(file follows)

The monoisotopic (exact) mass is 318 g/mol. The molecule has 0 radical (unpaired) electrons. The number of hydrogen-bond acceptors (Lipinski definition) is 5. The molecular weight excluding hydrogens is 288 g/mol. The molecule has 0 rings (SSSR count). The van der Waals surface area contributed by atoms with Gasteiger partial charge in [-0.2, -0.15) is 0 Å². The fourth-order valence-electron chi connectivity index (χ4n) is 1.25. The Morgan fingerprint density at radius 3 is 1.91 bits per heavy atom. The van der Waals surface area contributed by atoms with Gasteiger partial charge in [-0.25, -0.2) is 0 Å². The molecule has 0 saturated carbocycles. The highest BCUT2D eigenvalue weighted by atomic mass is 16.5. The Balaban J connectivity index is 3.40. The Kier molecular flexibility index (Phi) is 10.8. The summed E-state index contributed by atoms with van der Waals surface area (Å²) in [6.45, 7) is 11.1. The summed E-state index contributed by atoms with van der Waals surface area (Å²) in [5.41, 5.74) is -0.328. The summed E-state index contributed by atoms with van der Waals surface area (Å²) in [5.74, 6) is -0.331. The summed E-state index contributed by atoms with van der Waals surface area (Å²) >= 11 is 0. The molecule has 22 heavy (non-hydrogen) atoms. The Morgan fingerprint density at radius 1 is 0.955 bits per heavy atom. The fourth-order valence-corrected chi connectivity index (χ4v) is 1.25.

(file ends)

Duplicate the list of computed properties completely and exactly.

The monoisotopic (exact) mass is 318 g/mol. The molecule has 0 radical (unpaired) electrons. The number of hydrogen-bond acceptors (Lipinski definition) is 5. The molecular weight excluding hydrogens is 288 g/mol. The molecule has 0 rings (SSSR count). The van der Waals surface area contributed by atoms with Gasteiger partial charge in [-0.2, -0.15) is 0 Å². The fourth-order valence-electron chi connectivity index (χ4n) is 1.25. The Morgan fingerprint density at radius 3 is 1.91 bits per heavy atom. The van der Waals surface area contributed by atoms with Gasteiger partial charge in [-0.25, -0.2) is 0 Å². The molecule has 0 saturated carbocycles. The highest BCUT2D eigenvalue weighted by atomic mass is 16.5. The Balaban J connectivity index is 3.40. The Kier molecular flexibility index (Phi) is 10.8. The summed E-state index contributed by atoms with van der Waals surface area (Å²) in [6.45, 7) is 11.1. The summed E-state index contributed by atoms with van der Waals surface area (Å²) in [5.41, 5.74) is -0.328. The summed E-state index contributed by atoms with van der Waals surface area (Å²) in [5.74, 6) is -0.331. The summed E-state index contributed by atoms with van der Waals surface area (Å²) >= 11 is 0. The molecule has 22 heavy (non-hydrogen) atoms. The Morgan fingerprint density at radius 1 is 0.955 bits per heavy atom. The fourth-order valence-corrected chi connectivity index (χ4v) is 1.25.